Tak / IndexAbout / NewsCV︎

Ionic Unravelled, 2019, terra cotta, garbage bags, 23” x 192” x 96” 

Marble Ionic capitals of classical Western architecture are re-imagined as fleshy masses of terracotta clay, tightly wrapped in plastic. Their archetypal spiral scrolls relax, uncoil, and recline across the grassy field behind the Yellow House at Watershed Center for the Ceramic Arts. Configured as a toppled ruin "restored" by imaginary archaeologists of these times, Ionic Unravelled will remain over the summer season to expand, contract, and blister under the Maine sun.

Ephemerality is rarely associated with ceramics, as it is commonly assumed that a ceramic piece’s final state is fired and permanent. However, an increasing number of artists are focusing on raw clay’s physical qualities, transformative capabilities, and connection to place. During this session, participating artists will explore clay in its impermanent state through studio-based work and site-specific installations. - Watershed 

Watershed Center for the Ceramic Arts, Merit Scholarship Award, Summer Residency: Ephemerality in Clay, organized by Kate Roberts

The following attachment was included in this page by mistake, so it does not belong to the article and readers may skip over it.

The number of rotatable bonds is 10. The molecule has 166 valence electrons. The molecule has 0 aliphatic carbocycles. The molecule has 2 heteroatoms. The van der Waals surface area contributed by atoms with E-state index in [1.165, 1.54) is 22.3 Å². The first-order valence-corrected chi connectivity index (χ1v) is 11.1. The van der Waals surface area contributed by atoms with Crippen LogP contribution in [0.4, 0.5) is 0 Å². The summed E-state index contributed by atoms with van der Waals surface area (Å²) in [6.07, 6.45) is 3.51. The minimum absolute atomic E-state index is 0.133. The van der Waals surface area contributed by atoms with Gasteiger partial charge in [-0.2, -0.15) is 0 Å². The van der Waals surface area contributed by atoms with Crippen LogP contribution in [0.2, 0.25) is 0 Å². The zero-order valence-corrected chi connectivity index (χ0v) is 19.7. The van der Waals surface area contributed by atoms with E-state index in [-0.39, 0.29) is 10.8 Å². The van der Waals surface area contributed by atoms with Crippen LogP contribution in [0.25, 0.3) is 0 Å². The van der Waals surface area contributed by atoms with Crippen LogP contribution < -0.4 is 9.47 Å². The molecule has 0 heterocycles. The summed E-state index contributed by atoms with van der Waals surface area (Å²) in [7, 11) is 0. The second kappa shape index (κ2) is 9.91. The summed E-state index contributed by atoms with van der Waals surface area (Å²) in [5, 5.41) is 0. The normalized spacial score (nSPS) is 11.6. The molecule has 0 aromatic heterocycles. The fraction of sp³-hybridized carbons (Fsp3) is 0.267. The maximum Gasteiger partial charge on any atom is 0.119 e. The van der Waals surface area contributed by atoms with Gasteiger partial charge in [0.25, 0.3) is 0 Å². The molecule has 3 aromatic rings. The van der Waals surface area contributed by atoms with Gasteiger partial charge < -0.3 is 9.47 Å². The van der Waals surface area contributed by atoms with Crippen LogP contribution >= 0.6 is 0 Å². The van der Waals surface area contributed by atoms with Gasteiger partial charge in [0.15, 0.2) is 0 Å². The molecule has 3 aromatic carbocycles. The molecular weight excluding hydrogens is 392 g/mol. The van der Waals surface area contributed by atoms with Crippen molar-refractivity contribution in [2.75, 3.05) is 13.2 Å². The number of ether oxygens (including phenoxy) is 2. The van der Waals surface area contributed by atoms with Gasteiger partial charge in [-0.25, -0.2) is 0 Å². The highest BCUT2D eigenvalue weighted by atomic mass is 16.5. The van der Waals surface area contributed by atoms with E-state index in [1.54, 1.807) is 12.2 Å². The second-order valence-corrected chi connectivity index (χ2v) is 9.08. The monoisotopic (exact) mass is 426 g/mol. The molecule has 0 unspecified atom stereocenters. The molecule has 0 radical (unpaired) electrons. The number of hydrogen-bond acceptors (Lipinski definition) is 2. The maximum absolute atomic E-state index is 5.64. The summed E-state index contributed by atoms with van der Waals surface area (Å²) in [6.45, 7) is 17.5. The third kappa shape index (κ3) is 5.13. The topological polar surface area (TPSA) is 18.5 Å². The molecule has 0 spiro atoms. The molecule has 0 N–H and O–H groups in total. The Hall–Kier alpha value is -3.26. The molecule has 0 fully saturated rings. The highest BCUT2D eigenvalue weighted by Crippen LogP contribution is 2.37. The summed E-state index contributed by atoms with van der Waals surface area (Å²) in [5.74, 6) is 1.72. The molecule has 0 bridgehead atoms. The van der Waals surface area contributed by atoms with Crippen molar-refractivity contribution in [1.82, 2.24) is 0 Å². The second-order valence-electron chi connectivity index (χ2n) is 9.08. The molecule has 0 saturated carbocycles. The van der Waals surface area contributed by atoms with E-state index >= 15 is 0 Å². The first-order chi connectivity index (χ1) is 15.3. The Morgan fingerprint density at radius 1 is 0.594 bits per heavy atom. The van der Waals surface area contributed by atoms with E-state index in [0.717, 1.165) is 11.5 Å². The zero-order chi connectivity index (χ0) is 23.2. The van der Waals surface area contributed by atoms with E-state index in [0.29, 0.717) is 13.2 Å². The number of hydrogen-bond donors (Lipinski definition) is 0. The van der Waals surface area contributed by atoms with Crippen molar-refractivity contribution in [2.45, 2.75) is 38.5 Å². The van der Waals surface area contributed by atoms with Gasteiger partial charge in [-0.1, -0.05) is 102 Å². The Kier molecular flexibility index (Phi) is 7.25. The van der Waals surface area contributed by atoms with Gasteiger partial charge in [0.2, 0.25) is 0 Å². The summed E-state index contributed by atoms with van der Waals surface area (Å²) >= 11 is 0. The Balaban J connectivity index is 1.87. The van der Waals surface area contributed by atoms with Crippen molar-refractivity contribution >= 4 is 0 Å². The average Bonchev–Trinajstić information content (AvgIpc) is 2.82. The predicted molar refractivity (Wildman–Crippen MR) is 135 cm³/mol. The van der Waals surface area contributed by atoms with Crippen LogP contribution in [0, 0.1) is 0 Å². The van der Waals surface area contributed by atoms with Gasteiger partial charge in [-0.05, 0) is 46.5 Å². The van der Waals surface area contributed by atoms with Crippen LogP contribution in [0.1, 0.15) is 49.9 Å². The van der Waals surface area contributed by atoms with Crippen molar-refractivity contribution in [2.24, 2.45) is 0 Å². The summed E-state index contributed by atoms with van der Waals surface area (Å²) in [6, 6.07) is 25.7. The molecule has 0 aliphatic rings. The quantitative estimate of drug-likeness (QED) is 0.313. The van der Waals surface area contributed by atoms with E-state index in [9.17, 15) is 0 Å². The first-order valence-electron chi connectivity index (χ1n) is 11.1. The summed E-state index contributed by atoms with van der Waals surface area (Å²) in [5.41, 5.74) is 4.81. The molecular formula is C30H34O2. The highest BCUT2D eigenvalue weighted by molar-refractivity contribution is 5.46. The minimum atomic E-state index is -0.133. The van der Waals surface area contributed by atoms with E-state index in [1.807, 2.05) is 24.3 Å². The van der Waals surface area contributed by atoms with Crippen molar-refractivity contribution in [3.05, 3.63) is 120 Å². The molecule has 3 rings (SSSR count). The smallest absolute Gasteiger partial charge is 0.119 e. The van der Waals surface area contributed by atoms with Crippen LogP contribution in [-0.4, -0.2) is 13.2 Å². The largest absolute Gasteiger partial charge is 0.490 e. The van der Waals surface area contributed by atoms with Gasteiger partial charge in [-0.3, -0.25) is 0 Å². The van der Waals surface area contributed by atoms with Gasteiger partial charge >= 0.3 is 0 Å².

Shelf Life is an installation of twenty-one sculptures shelved along the recesses of a narrow corridor in the basement of SculptureCenter. Fluorescent lights illuminate forms that resemble vessels, body parts, and artifacts. Made of unfired clay contained within a plastic skin, their supple forms will wrinkle, blister, discolor, and harden during the course of the exhibition.

Shelf Life is modeled after two disparate spaces that regulate value. Supermarket aisles display consumables with limited immediate value whereas museum display cases present value as permanent. Shelf Life stages a hybrid of both to critically consider the correlation between change and value, of bodies as well as art objects.

SculptureCenter
44–19 Purves Street
Long Island City, NY 11101

link to exhibition 


Mark






The six artists in this year’s Graduate Fellow cohort came to Headlands Center for the Arts with bodies of work already deep in the worlds of materiality, environments, and politics. Now, given a year to create within the historical and environmental complexities of the Headlands, alongside each other and in quiet, focused time, they have generated new work that pushes the soft edges of their practices. Through various mediums, each artist has spent time controlling materials and environments to remind us, the viewers, that materials and environments can’t really be controlled - that chaos rules, and things can crumble - and depending on how we honor this truth, it may bring us great worry or great freedom.

Rhiannon Evans MacFadyen, guest curator
Headlands Center for the Arts